Yes, you read that right, apparently 93 is ‘the’ magic number! Not my own personal tally, you understand (ahem!), but the actual number of penises on the Bayeux Tapestry. And each one all present and erect according to eminent scholar Professor George Garnett of Oxford University, no less. Now you may have been brought up thinking that the Tapestry merely depicted the Norman Invasion of 1066, with William the Conqueror gallivanting about on his horse in the process of winning battle, but you would be wrong. The question is, does the presence of so many large visual penis representations (be they both man or horse), indicate a very different sort of gallivanting, or something else entirely. Well, being a bit of medieval history buff myself, and of course a fan of all things phallic, this obviously fascinated me!
To Prof. Garnett, the implication is clear, not just the possibility of adolescent amusement among the artists of the day, but more a clear message to the ‘viewer’ in relation to “betrayal and deceit” as shown by the invasion. However, I might suggest otherwise. To take a slightly alternate (and infinitely darker) tack, this generalised assumption misses the somewhat obvious. Since the beginning of warfare, conflict has been characterised by the sexual domination of the conquered. From the systematic assaults on German women by Soviet troops during WWII, to the terrible events in the former Yugoslavia, rape has long been a ‘weapon’ of war. A dreadful way to frighten and consequently subdue the newly occupied population. Not for nothing is the male member a symbol of power. And in a tapestry depicting a very real and bloody war, it is not too big a leap to suggest the presence of so many penises, all seemingly erect and ‘ready for action’, has an altogether more threatening intention in its message to the viewer of the day. We must never assume we ‘know’ the true meaning behind historical objects, but taken in context, the Tapestry clearly illustrates the conquering of a nation, so it would not too big a leap to assume the suggestion (subliminal or otherwise) of other sorts of ‘conquests’ too. And when viewed in this way, the Bayeux Tapestry suddenly moves from a delightful and attractive historical artwork, to maybe something infinitely nastier with perhaps an even truer reflection of the horrors of war.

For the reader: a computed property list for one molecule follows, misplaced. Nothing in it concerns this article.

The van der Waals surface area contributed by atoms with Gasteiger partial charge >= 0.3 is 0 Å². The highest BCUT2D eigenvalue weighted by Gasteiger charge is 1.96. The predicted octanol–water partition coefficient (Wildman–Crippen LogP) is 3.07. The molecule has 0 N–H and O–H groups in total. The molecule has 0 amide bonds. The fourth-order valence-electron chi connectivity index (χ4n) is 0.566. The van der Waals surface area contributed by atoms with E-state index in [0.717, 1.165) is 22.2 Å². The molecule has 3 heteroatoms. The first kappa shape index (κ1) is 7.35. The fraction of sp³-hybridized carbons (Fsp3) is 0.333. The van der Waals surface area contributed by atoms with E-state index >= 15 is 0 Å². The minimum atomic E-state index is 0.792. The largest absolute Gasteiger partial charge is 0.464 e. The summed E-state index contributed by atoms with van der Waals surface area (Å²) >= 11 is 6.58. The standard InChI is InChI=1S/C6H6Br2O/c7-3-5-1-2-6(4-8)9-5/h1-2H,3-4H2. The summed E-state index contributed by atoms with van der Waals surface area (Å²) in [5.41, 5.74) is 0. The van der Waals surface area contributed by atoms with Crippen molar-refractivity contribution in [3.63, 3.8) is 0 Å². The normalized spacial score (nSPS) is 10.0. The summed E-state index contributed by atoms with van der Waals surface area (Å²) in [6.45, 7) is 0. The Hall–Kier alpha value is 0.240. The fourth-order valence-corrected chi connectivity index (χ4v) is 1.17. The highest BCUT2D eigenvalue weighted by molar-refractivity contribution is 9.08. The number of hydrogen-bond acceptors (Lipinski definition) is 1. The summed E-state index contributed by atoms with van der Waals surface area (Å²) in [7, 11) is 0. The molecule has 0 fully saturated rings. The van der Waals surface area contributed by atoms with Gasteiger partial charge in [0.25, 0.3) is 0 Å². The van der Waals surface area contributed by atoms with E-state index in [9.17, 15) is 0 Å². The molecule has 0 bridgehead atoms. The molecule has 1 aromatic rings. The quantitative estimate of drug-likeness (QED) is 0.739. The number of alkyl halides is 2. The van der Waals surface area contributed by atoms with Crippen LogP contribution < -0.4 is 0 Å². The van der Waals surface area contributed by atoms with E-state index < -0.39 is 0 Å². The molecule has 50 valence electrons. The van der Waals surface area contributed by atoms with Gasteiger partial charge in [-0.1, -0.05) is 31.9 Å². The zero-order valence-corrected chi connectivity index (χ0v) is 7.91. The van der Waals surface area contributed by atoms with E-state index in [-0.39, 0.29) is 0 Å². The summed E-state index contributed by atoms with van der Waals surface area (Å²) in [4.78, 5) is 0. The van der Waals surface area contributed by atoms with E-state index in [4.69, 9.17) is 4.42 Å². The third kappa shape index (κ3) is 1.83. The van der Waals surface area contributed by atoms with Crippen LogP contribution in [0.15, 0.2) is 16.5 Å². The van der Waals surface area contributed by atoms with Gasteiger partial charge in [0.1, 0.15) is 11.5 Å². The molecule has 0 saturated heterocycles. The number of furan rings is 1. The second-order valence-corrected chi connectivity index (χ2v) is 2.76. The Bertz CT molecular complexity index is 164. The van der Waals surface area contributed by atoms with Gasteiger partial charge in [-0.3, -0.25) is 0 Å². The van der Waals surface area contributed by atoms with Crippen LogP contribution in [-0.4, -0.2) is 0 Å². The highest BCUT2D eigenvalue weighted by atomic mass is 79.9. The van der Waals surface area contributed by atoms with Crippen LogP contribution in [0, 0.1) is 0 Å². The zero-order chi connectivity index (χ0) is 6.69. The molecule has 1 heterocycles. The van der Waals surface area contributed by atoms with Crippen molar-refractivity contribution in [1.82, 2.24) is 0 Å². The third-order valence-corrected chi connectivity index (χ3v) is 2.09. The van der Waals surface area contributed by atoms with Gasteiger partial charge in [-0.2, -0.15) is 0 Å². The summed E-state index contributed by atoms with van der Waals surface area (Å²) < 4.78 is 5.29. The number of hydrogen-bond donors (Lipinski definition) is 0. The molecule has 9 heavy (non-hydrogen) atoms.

Then again.. it could just be a simpler and entirely more basic message to the masses, merely extolling the genital superiority of the invaders, and illustrating that the foreign penis is indeed mightier than the sword.. or indeed the locals! ;-)
~ Riven Peake